300. Art of the State – AD



Though often referred to as “Kerry Livgren and AD,” this album is actually just an AD album, more having to do with contractual obligations that with any artistic persuasion. Kerry Livgren was still under contract both CBS Records and to his band, Kansas, and using his name outside of the CBS family would be a breach of that contract. The first “AD” was released by CBS and he was given permission to use his name on that album.

After Livgren’s conversion to Christianity there was rift formed in the band Kansas between Livgren’s Christian emphasis and lead vocalist Steve Walsh’s real non-Christian worldview and lifestyle. Walsh left the band to pursue a solo career using the moniker “Streets.” Livgren stayed with Kansas and held auditions to replace Walsh. Though John Elefante would eventually get the gig, vocalists Warren Ham and Michael Gleason caught Livgren’s eye and both would become members of AD as vocalists and instrumentalist. Both would also tour at one time or another with Kansas in support positions.

Livgren was writing more prominently Christian material and was finding that working with other phenomenal Christian musicians was both artistically and personally satisfying. Bassist Dave Hope was feeling the same way and they joined forces to create the side-project AD, along with Ham, Gleason and Kansas drummer Phil Ehart.

the first album will be discussed later, but here AD bows in with Art of the State. The comparisons to Kansas are obvious, but there are marked differences as well with much more of a worship emphasis in the classical influences (All Creation Sings) and some more experimental underpinnings that would also be found on Kansas’ “Drastic Measures album (We Are the Men).

The heavier influence of brass instruments is also noticeable given Ham’s strength in this area. Being able to use two different primary vocalist also helped the diversity of the project as can be attested by Games of Chance and Circumstance and The Fury.

The progressive combination of rock and classical that made Kansas a mega-group are found here throughout as well. But one may note a sense of freedom lyrically to be more direct and that freedom is a positive influence. Songs like Heartland and Zion take on a combination of political and spiritual themes. The album’s closer “Up From the Wasteland” remains a personal favorite of one of Livgren’s finer and most interesting songs.

  1. Lee Pfahler
    November 13, 2010 at 2:28 am

    Ah, Kerry Livgren, where does one start? If it hadn’t been for his contractual obligations, AD could have been a huge hit in the mainstream like Kansas had been. I saw AD once just before this album was released. Through connections of a friend of a friend we got to meet the band before and after the concert and I got autographs of the entire band in my copy of Kerry’s autobiography Seeds of Change. The Art of the State album is my favorite AD album, but they are all good. I have kept up with his career since and I enjoy all of his music both past and present. If you haven’t heard his band Proto-Kaw then you are in for an ear-ful. Look them up online.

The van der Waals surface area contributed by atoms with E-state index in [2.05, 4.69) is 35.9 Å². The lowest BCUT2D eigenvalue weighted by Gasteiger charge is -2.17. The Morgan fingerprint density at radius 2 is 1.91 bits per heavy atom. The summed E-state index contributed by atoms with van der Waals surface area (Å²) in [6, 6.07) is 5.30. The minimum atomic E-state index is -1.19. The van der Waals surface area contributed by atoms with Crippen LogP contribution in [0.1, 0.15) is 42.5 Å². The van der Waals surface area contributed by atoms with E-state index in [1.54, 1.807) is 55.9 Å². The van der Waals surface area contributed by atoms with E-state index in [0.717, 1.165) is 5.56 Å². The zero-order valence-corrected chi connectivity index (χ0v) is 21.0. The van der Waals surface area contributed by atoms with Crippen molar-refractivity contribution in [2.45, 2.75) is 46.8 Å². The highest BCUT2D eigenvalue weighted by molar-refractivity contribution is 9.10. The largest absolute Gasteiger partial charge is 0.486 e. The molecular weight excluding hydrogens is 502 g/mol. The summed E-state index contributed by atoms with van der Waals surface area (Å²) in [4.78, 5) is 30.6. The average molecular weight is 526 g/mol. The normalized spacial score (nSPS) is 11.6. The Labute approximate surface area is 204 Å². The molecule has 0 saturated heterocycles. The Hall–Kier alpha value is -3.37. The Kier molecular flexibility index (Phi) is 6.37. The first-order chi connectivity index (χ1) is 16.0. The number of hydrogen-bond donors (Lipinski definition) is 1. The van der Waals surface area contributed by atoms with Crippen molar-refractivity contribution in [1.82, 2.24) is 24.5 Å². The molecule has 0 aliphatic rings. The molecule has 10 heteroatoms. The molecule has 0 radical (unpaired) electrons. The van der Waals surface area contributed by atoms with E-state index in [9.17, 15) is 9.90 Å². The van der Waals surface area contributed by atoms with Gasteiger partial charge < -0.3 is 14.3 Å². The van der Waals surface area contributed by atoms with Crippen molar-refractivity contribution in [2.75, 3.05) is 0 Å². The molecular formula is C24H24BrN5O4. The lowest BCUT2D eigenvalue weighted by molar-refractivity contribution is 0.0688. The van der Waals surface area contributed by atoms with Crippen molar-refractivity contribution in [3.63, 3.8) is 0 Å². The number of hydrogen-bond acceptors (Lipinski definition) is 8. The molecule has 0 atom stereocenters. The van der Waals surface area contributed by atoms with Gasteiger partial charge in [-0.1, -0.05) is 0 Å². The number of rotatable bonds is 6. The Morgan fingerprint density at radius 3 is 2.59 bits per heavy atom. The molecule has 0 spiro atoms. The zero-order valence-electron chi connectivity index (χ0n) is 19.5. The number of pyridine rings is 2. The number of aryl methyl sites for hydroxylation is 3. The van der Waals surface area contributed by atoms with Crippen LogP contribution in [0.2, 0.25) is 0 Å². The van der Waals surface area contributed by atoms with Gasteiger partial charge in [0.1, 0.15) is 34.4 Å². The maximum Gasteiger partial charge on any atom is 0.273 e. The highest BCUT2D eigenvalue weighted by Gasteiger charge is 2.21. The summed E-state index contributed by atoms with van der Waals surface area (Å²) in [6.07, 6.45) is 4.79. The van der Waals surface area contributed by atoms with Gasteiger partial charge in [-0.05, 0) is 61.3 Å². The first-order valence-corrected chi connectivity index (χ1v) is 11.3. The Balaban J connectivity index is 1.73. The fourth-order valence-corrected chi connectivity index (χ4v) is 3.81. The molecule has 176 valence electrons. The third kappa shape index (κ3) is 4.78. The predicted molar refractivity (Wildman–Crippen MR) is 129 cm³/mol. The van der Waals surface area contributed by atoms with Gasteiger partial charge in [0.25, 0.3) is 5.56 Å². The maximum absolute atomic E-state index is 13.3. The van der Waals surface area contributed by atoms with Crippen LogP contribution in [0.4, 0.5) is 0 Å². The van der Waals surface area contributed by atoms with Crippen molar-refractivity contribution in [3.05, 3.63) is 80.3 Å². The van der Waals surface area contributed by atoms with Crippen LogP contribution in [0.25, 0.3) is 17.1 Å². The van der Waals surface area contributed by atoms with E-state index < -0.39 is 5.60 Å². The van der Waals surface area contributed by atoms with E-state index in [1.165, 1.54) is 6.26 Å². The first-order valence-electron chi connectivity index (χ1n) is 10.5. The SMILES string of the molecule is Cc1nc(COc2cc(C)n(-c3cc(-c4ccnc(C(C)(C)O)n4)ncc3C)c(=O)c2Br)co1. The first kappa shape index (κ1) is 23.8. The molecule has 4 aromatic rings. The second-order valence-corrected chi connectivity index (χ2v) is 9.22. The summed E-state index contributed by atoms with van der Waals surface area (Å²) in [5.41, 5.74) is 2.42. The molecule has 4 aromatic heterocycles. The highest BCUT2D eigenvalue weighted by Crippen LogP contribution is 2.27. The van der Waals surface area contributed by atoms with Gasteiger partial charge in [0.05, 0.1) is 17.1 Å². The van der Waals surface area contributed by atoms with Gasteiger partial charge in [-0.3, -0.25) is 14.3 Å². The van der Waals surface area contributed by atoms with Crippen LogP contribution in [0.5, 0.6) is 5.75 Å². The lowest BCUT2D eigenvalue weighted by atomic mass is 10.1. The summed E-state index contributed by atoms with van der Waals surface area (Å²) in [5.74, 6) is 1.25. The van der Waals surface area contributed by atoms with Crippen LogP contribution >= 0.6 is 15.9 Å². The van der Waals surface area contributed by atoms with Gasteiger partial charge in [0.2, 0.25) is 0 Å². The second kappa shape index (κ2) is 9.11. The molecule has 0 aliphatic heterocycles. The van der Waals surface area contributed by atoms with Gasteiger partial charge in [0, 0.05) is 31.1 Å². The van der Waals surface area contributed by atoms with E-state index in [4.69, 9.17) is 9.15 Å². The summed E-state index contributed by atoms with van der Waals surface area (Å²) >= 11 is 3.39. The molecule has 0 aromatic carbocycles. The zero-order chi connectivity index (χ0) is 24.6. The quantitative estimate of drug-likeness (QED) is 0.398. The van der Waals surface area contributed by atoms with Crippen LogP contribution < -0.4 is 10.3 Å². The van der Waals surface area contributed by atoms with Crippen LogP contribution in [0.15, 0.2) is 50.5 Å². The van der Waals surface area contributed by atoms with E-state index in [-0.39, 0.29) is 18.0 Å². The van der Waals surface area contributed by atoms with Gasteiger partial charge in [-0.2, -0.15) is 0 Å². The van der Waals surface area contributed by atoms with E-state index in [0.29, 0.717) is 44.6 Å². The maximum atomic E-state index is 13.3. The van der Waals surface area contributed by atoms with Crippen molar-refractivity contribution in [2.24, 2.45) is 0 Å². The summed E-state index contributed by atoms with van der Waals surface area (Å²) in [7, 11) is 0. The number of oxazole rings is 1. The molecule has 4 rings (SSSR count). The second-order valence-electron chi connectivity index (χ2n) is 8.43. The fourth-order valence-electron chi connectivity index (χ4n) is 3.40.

2. Brian
    November 13, 2010 at 1:33 pm

    I cannot fail to mention how important this album was to young Christians early in their walk with CHRIST. It was immense. I always considered Kerry a friend who came along with me in the journey of my CHRISTian walk.

    All Creation Sings is world class IMO and crosses the treacherous seas of genre crossing by the combination of Rock, (what would be known of as) Worship & Progressive Music in a smooth sailing effort.

    But the grand piece is The Fury….Dark, Powerful, Purposeful, Scary and enlightening. It inspired me to do a video for this song. (You can find it on YouTube). BUt is was an Instant Classic, good enough to complete with any Kansas epic.

    So many good points on this album although We Are The Men could have been left off.
    The good points beside what was mentioned already were Games of Chance (And Circumstance) and Up From The Wasteland. Each of these songs were hauntingly wonderful. It transitioned one from the hard rock sound of Kansas (with enough of the progressive feel) to initiate one to the new world which would become Kerry’s second career.

    This is my vote for the MUST OWN album.

  3. Jerrid
    November 17, 2010 at 4:14 am

    While I think Time Line was their best, AOTS was and is outstanding. An album that still sounds fresh every time I hear it. All Creation Sings may be my all-time favorite rock worship song.

  4. Jon
    March 10, 2011 at 5:37 am

    One side note, wasn’t Dennis Holt playing drums for AD, at least when this one came out? He played for them when I saw them live. I later saw him as a member of Steve Taylor’s band…. talk about one musical extreme to the other!

    • Mike
      February 17, 2014 at 3:32 am

      Yes Dennis Holt was the drummer for AD, not Phil Ehert from Kansas.

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